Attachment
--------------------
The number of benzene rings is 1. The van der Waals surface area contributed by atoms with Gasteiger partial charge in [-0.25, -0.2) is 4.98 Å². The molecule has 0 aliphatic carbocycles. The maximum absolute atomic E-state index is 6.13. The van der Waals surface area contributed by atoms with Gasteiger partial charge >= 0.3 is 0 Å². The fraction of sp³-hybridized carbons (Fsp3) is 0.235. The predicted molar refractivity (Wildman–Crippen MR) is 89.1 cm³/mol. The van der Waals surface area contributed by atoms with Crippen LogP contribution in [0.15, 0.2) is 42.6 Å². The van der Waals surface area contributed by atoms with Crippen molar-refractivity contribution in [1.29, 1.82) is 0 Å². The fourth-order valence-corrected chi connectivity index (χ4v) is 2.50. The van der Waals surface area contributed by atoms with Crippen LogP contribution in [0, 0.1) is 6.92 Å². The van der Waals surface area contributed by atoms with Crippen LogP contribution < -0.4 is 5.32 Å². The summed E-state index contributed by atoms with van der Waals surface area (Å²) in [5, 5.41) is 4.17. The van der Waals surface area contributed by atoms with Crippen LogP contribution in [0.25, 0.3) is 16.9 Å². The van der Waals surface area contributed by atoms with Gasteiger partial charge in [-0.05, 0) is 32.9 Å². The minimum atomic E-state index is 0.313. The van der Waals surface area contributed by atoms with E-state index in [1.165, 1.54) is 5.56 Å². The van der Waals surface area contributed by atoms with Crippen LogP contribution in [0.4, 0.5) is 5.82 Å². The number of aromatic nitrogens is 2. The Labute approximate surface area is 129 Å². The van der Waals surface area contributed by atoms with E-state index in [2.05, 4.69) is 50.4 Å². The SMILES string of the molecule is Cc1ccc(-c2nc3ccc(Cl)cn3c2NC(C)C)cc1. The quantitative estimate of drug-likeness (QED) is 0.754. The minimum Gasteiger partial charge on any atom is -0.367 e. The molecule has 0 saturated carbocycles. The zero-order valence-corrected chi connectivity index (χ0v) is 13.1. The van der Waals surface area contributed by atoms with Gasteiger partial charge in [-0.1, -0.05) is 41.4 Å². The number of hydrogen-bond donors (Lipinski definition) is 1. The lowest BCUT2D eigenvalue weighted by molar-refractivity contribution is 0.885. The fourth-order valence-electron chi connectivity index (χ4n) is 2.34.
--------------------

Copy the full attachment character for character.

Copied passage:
The number of benzene rings is 1. The van der Waals surface area contributed by atoms with Gasteiger partial charge in [-0.25, -0.2) is 4.98 Å². The molecule has 0 aliphatic carbocycles. The maximum absolute atomic E-state index is 6.13. The van der Waals surface area contributed by atoms with Gasteiger partial charge >= 0.3 is 0 Å². The fraction of sp³-hybridized carbons (Fsp3) is 0.235. The predicted molar refractivity (Wildman–Crippen MR) is 89.1 cm³/mol. The van der Waals surface area contributed by atoms with Crippen LogP contribution in [0.15, 0.2) is 42.6 Å². The van der Waals surface area contributed by atoms with Crippen molar-refractivity contribution in [1.29, 1.82) is 0 Å². The fourth-order valence-corrected chi connectivity index (χ4v) is 2.50. The van der Waals surface area contributed by atoms with Crippen LogP contribution in [0, 0.1) is 6.92 Å². The van der Waals surface area contributed by atoms with Crippen LogP contribution < -0.4 is 5.32 Å². The summed E-state index contributed by atoms with van der Waals surface area (Å²) in [5, 5.41) is 4.17. The van der Waals surface area contributed by atoms with Crippen LogP contribution in [0.25, 0.3) is 16.9 Å². The van der Waals surface area contributed by atoms with Gasteiger partial charge in [-0.05, 0) is 32.9 Å². The minimum atomic E-state index is 0.313. The van der Waals surface area contributed by atoms with E-state index in [1.165, 1.54) is 5.56 Å². The van der Waals surface area contributed by atoms with Crippen LogP contribution in [0.4, 0.5) is 5.82 Å². The number of aromatic nitrogens is 2. The Labute approximate surface area is 129 Å². The van der Waals surface area contributed by atoms with E-state index in [2.05, 4.69) is 50.4 Å². The SMILES string of the molecule is Cc1ccc(-c2nc3ccc(Cl)cn3c2NC(C)C)cc1. The quantitative estimate of drug-likeness (QED) is 0.754. The minimum Gasteiger partial charge on any atom is -0.367 e. The molecule has 0 saturated carbocycles. The zero-order valence-corrected chi connectivity index (χ0v) is 13.1. The van der Waals surface area contributed by atoms with Gasteiger partial charge in [-0.1, -0.05) is 41.4 Å². The number of hydrogen-bond donors (Lipinski definition) is 1. The lowest BCUT2D eigenvalue weighted by molar-refractivity contribution is 0.885. The fourth-order valence-electron chi connectivity index (χ4n) is 2.34.